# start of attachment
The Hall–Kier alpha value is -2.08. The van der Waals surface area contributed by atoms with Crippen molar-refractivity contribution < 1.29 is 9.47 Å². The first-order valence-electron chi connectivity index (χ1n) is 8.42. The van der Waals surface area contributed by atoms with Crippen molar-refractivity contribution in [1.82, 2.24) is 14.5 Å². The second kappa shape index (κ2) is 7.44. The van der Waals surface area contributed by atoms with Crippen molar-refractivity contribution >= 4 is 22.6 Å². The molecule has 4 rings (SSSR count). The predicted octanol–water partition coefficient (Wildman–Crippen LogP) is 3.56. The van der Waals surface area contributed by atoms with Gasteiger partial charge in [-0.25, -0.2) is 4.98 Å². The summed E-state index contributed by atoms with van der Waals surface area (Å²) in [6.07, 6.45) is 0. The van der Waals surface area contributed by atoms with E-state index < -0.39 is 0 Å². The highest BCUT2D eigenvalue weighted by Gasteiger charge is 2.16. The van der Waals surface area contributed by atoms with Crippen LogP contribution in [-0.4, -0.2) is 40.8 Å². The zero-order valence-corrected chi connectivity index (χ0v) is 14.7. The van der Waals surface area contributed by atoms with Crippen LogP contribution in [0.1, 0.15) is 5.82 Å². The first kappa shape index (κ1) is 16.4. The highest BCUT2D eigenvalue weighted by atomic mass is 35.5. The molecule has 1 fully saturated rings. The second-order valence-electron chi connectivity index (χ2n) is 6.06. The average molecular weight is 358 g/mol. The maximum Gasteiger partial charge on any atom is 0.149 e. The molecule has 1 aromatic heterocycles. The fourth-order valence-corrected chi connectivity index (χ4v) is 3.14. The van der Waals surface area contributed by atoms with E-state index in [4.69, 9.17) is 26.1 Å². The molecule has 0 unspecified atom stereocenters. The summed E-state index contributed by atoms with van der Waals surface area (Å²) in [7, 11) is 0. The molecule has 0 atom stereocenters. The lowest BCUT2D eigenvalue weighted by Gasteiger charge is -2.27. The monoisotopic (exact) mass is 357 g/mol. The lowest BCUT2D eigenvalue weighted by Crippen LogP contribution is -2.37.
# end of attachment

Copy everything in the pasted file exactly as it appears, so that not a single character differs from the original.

The Hall–Kier alpha value is -2.08. The van der Waals surface area contributed by atoms with Crippen molar-refractivity contribution < 1.29 is 9.47 Å². The first-order valence-electron chi connectivity index (χ1n) is 8.42. The van der Waals surface area contributed by atoms with Crippen molar-refractivity contribution in [1.82, 2.24) is 14.5 Å². The second kappa shape index (κ2) is 7.44. The van der Waals surface area contributed by atoms with Crippen molar-refractivity contribution >= 4 is 22.6 Å². The molecule has 4 rings (SSSR count). The predicted octanol–water partition coefficient (Wildman–Crippen LogP) is 3.56. The van der Waals surface area contributed by atoms with Gasteiger partial charge in [-0.25, -0.2) is 4.98 Å². The summed E-state index contributed by atoms with van der Waals surface area (Å²) in [6.07, 6.45) is 0. The van der Waals surface area contributed by atoms with E-state index < -0.39 is 0 Å². The highest BCUT2D eigenvalue weighted by Gasteiger charge is 2.16. The van der Waals surface area contributed by atoms with Crippen LogP contribution in [-0.4, -0.2) is 40.8 Å². The zero-order valence-corrected chi connectivity index (χ0v) is 14.7. The van der Waals surface area contributed by atoms with Crippen LogP contribution in [0.1, 0.15) is 5.82 Å². The first kappa shape index (κ1) is 16.4. The highest BCUT2D eigenvalue weighted by atomic mass is 35.5. The molecule has 1 fully saturated rings. The second-order valence-electron chi connectivity index (χ2n) is 6.06. The average molecular weight is 358 g/mol. The maximum Gasteiger partial charge on any atom is 0.149 e. The molecule has 1 aromatic heterocycles. The fourth-order valence-corrected chi connectivity index (χ4v) is 3.14. The van der Waals surface area contributed by atoms with E-state index in [4.69, 9.17) is 26.1 Å². The molecule has 0 unspecified atom stereocenters. The summed E-state index contributed by atoms with van der Waals surface area (Å²) in [7, 11) is 0. The molecule has 0 atom stereocenters. The lowest BCUT2D eigenvalue weighted by Gasteiger charge is -2.27. The monoisotopic (exact) mass is 357 g/mol. The lowest BCUT2D eigenvalue weighted by Crippen LogP contribution is -2.37.